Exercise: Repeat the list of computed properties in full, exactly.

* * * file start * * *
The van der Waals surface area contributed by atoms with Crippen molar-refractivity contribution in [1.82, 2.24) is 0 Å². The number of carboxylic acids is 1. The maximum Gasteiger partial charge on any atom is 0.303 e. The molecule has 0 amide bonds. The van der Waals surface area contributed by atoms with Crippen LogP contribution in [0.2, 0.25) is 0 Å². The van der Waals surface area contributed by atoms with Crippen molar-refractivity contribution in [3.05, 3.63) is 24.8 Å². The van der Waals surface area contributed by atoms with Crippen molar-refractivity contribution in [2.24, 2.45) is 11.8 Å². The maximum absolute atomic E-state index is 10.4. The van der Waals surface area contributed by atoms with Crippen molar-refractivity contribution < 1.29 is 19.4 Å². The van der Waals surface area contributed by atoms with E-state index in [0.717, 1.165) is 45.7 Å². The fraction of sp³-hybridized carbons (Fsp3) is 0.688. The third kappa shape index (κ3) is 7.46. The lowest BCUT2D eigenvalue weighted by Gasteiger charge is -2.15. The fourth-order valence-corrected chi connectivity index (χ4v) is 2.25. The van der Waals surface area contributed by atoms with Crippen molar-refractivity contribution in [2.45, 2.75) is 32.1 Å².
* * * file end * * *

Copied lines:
The van der Waals surface area contributed by atoms with Crippen molar-refractivity contribution in [1.82, 2.24) is 0 Å². The number of carboxylic acids is 1. The maximum Gasteiger partial charge on any atom is 0.303 e. The molecule has 0 amide bonds. The van der Waals surface area contributed by atoms with Crippen LogP contribution in [0.2, 0.25) is 0 Å². The van der Waals surface area contributed by atoms with Crippen molar-refractivity contribution in [3.05, 3.63) is 24.8 Å². The van der Waals surface area contributed by atoms with Crippen molar-refractivity contribution in [2.24, 2.45) is 11.8 Å². The maximum absolute atomic E-state index is 10.4. The van der Waals surface area contributed by atoms with Crippen molar-refractivity contribution < 1.29 is 19.4 Å². The van der Waals surface area contributed by atoms with E-state index in [0.717, 1.165) is 45.7 Å². The fraction of sp³-hybridized carbons (Fsp3) is 0.688. The third kappa shape index (κ3) is 7.46. The lowest BCUT2D eigenvalue weighted by Gasteiger charge is -2.15. The fourth-order valence-corrected chi connectivity index (χ4v) is 2.25. The van der Waals surface area contributed by atoms with Crippen molar-refractivity contribution in [2.45, 2.75) is 32.1 Å².